One in 30,000 high school seniors who play basketball will go on to play in the NBA. If we break that down even further to include the number of players who get cut prior to that, the odds get even more astronomical. This statistic makes the efforts of Stephane Lasme, a Gabon-born former NBA player who also played with the Los Angeles D-Fenders and Maine Red Claws of the NBA D-League, even more impressive.
While many grow up playing the game, basketball wasn’t very accessible in Gabon so Lasme had a late start to his introduction. As he tells RidiculousUpside.com, it wasn’t until his teens that he actually played competitively.
"Growing up I had cousins who played a lot at the playgrounds so I dabbled, but I was more into soccer like most Gabonese kids. One day after school when I was around 15 years old, a close friend introduced me to our school’s basketball coach and that really got me into it," Lasme said.
His coach immediately instilled the importance of hard work and discipline into his game, which helped him tremendously. Within two years of playing for his school team, he was named the best player in the country and he joined the national team. After he received these honors, it was clear to many that he may have a future within basketball despite being so inexperienced.
"The language and culture were the toughest. The fact that no one around me knew about Gabon made it even harder to adjust, but I managed to meet a lot of helpful people who made the transition easier for me," he explained.
At the recommendation of one of his teachers in Gabon, he chose to attend Emmanuel College in Boston. Though he wasn’t playing basketball, the time he spent there allowed him to slowly get acclimated to the culture of the United States.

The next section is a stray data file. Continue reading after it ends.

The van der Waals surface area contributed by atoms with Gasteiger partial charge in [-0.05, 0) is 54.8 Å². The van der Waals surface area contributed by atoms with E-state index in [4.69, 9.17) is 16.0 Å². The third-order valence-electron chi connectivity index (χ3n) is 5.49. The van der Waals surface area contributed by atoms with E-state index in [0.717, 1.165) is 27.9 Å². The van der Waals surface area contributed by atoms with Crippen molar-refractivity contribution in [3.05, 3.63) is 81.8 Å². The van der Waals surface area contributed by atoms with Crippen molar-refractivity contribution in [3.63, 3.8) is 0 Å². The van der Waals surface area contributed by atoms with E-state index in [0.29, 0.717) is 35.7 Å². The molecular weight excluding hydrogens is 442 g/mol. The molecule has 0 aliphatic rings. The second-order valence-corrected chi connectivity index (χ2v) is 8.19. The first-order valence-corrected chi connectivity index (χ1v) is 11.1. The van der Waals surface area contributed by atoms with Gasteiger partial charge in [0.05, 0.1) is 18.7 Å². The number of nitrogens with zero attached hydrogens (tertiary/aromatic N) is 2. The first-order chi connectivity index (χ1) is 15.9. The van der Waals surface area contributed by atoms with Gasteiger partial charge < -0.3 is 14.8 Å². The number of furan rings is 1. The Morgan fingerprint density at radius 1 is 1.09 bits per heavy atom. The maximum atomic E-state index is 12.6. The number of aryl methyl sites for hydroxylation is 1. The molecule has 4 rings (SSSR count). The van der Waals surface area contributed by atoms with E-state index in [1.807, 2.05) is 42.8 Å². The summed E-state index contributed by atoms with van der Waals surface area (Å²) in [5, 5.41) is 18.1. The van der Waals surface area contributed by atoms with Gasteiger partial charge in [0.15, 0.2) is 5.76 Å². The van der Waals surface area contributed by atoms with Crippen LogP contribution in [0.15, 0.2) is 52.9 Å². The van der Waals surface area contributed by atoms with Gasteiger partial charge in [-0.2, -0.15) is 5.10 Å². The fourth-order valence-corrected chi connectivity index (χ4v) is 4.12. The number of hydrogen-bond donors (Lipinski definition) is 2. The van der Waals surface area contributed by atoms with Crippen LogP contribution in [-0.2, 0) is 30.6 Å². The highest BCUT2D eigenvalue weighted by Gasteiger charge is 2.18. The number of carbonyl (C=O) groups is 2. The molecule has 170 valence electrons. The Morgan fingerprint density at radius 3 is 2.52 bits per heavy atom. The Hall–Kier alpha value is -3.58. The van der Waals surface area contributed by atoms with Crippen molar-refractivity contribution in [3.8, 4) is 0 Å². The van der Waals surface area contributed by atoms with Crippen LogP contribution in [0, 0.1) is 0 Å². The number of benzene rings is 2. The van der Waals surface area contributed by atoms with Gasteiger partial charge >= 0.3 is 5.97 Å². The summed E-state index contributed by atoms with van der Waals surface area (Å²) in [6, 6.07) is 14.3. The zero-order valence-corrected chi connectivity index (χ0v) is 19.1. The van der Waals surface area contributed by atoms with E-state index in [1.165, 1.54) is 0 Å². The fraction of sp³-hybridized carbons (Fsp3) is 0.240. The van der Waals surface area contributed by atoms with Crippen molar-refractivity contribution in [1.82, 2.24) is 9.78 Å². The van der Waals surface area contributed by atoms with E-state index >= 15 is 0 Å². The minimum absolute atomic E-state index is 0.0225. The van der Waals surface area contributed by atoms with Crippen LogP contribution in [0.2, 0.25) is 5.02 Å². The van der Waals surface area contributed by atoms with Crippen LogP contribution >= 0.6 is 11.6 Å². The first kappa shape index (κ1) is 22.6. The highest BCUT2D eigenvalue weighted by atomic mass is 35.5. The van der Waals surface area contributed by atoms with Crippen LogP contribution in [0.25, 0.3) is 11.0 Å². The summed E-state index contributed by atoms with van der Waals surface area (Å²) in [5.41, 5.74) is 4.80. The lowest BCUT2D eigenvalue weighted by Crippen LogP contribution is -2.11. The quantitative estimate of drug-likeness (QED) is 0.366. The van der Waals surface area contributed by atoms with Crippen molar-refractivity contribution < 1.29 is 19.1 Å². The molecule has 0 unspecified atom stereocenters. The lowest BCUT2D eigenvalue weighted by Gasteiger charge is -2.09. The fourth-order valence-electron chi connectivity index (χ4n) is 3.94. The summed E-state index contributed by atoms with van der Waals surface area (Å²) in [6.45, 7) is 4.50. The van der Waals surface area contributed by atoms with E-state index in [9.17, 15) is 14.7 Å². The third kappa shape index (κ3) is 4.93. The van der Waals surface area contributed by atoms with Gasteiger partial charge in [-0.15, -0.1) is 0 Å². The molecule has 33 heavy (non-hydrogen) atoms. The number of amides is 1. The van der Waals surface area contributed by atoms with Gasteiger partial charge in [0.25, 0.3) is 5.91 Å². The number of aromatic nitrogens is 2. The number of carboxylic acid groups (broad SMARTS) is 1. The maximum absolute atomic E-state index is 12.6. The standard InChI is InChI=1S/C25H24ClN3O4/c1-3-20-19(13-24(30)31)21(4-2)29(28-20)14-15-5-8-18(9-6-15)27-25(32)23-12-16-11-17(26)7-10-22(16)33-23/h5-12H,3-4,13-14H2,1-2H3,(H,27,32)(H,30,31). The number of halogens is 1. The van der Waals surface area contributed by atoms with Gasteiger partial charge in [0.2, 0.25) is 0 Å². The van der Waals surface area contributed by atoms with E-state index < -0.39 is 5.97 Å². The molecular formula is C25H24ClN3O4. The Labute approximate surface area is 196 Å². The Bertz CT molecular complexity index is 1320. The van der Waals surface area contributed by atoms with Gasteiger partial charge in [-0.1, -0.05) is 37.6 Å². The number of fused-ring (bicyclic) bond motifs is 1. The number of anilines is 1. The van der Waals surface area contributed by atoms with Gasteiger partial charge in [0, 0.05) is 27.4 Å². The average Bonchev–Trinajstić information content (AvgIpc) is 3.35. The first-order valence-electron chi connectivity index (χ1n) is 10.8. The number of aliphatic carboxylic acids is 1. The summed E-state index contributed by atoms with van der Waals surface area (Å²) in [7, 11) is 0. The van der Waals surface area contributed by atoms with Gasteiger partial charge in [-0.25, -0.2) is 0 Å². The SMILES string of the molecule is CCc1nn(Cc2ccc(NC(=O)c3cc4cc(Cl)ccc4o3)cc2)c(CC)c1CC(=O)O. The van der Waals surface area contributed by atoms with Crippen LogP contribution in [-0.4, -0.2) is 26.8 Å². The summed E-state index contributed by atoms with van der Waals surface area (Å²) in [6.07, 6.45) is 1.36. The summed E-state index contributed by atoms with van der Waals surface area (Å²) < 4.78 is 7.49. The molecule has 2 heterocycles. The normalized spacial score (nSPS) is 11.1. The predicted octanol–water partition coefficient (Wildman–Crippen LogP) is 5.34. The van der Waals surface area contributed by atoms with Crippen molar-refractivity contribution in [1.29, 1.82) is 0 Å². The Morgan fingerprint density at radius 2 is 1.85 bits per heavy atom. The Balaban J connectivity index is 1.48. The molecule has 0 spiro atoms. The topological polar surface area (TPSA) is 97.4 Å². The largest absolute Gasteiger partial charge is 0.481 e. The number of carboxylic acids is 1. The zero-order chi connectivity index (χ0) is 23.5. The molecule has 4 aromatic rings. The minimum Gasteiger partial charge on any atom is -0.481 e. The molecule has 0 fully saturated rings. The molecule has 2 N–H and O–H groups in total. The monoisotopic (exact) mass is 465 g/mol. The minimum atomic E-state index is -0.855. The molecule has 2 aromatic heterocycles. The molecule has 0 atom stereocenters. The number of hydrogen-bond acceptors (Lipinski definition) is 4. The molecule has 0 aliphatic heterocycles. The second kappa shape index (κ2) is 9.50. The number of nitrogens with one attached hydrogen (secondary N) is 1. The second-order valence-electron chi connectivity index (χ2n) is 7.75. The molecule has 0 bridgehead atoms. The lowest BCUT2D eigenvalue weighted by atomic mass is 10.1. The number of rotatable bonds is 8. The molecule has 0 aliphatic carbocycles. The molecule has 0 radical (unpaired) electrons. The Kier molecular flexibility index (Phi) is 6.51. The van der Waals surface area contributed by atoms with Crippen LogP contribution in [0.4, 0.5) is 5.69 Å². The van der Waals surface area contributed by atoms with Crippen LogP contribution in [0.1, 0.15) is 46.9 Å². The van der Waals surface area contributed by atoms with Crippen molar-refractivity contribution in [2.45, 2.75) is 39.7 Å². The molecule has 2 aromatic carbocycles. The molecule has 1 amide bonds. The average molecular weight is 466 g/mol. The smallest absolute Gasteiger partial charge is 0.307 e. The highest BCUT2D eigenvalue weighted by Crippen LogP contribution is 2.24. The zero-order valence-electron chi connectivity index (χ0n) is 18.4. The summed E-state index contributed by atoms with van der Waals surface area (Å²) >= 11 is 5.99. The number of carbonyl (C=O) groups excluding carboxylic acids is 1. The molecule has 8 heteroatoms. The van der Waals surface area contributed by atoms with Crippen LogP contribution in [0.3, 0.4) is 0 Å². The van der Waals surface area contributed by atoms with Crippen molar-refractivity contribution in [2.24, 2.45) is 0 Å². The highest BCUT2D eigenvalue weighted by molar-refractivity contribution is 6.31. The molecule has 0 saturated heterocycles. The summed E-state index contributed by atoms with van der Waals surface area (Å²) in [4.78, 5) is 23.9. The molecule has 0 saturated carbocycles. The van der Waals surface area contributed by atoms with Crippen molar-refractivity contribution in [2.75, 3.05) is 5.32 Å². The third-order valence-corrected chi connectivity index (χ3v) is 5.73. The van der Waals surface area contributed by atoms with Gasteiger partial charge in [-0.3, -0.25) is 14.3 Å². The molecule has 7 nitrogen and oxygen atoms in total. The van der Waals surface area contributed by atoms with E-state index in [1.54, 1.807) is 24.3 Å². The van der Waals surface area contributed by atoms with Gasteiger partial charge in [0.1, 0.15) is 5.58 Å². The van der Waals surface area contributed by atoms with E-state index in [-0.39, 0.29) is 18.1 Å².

In the summer after his first year at Emmanuel, Lasme was playing in a tournament and despite not yet playing in college, he stood out enough to catch the eye of many Division I coaches. He eventually wound up choosing U-Mass after being courted by Steve Lappas.
Going into his first game, Lasme, normally a confident individual, was so nervous that he entered the game without checking in at the scorer’s table. With the first game jitters out of his system, he settled in and immediately made an impact, enough so that he was named the team’s defensive player of the year and he ranked second in the conference in blocks despite only playing a hair over 13 minutes per game.
The team had improved in his sophomore season, but the athletic department decided to let go of Lappas and bring in Travis Ford (now the coach of Oklahoma State). Though Lasme had jumped up to 23 minutes per game during his sophomore year, Ford’s presence helped him jump to the next level in his development.
Now averaging nearly 30 minutes per game, Lasme saw his scoring leap to over 10 points per game while still being a feared shot blocker. At the conclusion of his junior year, he was awarded with the A-10 Defensive Player of the Year award.
"It was really a great honor because it was the first time I felt that people around the U.S. knew about me. Going into the next season, it gave me tons of confidence and made me feel like I could do anything defensively," he said.
His development continued well into his senior year, as he nearly averaged a double-double as well as posting over 5 blocks per game. This type of production garnered the attention of the NBA and soon he was working out for professional teams.
"During my senior year, Coach Ford started to mention the NBA a little bit. I went through the pre-draft process as hard as I could and just tried to impress every team as much as possible," Lasme added.